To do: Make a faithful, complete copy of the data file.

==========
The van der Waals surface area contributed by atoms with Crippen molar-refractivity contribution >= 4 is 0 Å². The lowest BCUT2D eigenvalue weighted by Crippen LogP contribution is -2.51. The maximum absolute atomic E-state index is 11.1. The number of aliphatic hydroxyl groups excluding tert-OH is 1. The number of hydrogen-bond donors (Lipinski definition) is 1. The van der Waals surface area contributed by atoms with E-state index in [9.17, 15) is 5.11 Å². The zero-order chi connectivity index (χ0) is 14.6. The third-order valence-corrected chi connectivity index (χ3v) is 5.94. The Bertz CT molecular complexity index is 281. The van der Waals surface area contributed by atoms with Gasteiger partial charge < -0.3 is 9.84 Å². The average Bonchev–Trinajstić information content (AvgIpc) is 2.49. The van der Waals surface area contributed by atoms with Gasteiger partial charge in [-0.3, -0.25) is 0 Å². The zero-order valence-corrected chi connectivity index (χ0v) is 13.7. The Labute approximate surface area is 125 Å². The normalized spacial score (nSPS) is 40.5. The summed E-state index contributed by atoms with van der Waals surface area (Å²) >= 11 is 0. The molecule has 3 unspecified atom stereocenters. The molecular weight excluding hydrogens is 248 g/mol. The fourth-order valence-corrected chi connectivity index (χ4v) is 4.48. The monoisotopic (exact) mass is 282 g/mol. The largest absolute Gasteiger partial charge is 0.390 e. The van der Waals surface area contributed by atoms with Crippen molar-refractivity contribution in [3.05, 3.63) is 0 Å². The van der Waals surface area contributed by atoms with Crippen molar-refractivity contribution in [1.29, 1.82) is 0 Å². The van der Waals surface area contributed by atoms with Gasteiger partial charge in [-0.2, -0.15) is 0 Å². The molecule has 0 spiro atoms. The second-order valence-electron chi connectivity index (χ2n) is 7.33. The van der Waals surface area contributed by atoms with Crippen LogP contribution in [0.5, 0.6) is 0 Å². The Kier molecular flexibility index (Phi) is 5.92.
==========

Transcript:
The van der Waals surface area contributed by atoms with Crippen molar-refractivity contribution >= 4 is 0 Å². The lowest BCUT2D eigenvalue weighted by Crippen LogP contribution is -2.51. The maximum absolute atomic E-state index is 11.1. The number of aliphatic hydroxyl groups excluding tert-OH is 1. The number of hydrogen-bond donors (Lipinski definition) is 1. The van der Waals surface area contributed by atoms with E-state index in [9.17, 15) is 5.11 Å². The zero-order chi connectivity index (χ0) is 14.6. The third-order valence-corrected chi connectivity index (χ3v) is 5.94. The Bertz CT molecular complexity index is 281. The van der Waals surface area contributed by atoms with Gasteiger partial charge < -0.3 is 9.84 Å². The average Bonchev–Trinajstić information content (AvgIpc) is 2.49. The van der Waals surface area contributed by atoms with Gasteiger partial charge in [-0.3, -0.25) is 0 Å². The zero-order valence-corrected chi connectivity index (χ0v) is 13.7. The Labute approximate surface area is 125 Å². The normalized spacial score (nSPS) is 40.5. The summed E-state index contributed by atoms with van der Waals surface area (Å²) >= 11 is 0. The molecule has 3 unspecified atom stereocenters. The molecular weight excluding hydrogens is 248 g/mol. The fourth-order valence-corrected chi connectivity index (χ4v) is 4.48. The monoisotopic (exact) mass is 282 g/mol. The largest absolute Gasteiger partial charge is 0.390 e. The van der Waals surface area contributed by atoms with Crippen molar-refractivity contribution in [3.05, 3.63) is 0 Å². The van der Waals surface area contributed by atoms with Crippen molar-refractivity contribution in [1.29, 1.82) is 0 Å². The van der Waals surface area contributed by atoms with Gasteiger partial charge in [-0.2, -0.15) is 0 Å². The molecule has 0 spiro atoms. The second-order valence-electron chi connectivity index (χ2n) is 7.33. The van der Waals surface area contributed by atoms with Crippen LogP contribution in [0.5, 0.6) is 0 Å². The Kier molecular flexibility index (Phi) is 5.92.